Lara Croft's adventures take her to some of the most dangerous places in the world. And once she's there, all hell tends to break loose. Of course, not everyone has the backing of the wealthy Croft estate to fund their adventures, but that doesn't mean you can't become a Tomb Raider. So while Lara is off endangering, and then saving the world in some exotic location, you can do the same – in Camden Market.
Little Lion Entertainment Limited, a company that organizes live experiences for audiences, has introduced Tomb Raider: The Live Experience, in partnership with Paramount Pictures, Crystal Dynamics, and Square Enix. The experience opens on May 9 at Camden Stables Market.
Visitors will be led by Lara Croft herself, as they solve archeological puzzles in Finland and later fight off enemies with bows and escape to Costa Rica. They will then make their way to a container ship in search of relics, the jungle to explore an underground chamber which can only be reached via a zipline, and finally, solve environmental puzzles to defeat the enemy. The experience starts at £66 per person and tickets can be booked here.
“It’s now just six weeks until Tomb Raider: The Live Experience opens its doors to the public and with the help of our Official Lara Croft Cosplay Ambassador it’s clearer than ever before that we’ve arrived and are ready to take Camden by storm. We’re beyond excited and can’t wait to welcome our first guests into the attraction to, with the help of Lara Croft, save the world,” said CEO and Founder of Little Lion Entertainment, Tom Lionetti-Maguire.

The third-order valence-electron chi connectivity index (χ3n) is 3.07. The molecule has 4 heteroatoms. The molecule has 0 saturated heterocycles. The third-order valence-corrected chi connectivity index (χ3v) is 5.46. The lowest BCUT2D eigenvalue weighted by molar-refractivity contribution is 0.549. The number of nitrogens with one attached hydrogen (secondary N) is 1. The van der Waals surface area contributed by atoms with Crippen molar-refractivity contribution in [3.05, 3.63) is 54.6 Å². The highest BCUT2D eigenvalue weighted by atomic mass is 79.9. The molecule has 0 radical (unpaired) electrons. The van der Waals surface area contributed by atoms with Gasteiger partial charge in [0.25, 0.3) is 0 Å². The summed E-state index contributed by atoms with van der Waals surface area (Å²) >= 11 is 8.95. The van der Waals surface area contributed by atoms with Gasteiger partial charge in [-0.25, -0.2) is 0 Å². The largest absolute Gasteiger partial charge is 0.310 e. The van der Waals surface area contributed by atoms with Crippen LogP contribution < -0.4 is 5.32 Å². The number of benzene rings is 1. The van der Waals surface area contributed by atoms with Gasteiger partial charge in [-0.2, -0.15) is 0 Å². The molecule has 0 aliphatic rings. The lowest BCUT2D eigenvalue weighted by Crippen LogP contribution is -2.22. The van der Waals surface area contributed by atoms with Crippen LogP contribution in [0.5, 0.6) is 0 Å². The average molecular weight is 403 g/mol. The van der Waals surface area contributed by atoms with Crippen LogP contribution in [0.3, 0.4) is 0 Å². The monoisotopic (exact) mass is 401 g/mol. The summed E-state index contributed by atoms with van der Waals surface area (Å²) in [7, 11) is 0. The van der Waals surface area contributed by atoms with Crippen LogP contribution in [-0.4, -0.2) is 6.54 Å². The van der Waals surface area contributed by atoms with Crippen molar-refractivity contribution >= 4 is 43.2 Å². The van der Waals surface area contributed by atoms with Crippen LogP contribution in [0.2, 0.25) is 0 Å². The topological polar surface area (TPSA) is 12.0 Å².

Back in the video game world, lead writer of Tomb Raider and Rise of the Tomb Raider, Rhianna Pratchett, revealed that she's not too fond of the dad plot. In reply to a tweet asking writers not to focus on Lara Croft's dad, Pratchett replied, "Speaking as someone that often gets defined by her dad, I’ve spoken in interviews about not being a fan of the dad plot line in Rise, but it was dictated from above & I had to make peace with it to do my job. It’s a big reason why the comics I worked on were very non-dad focused."
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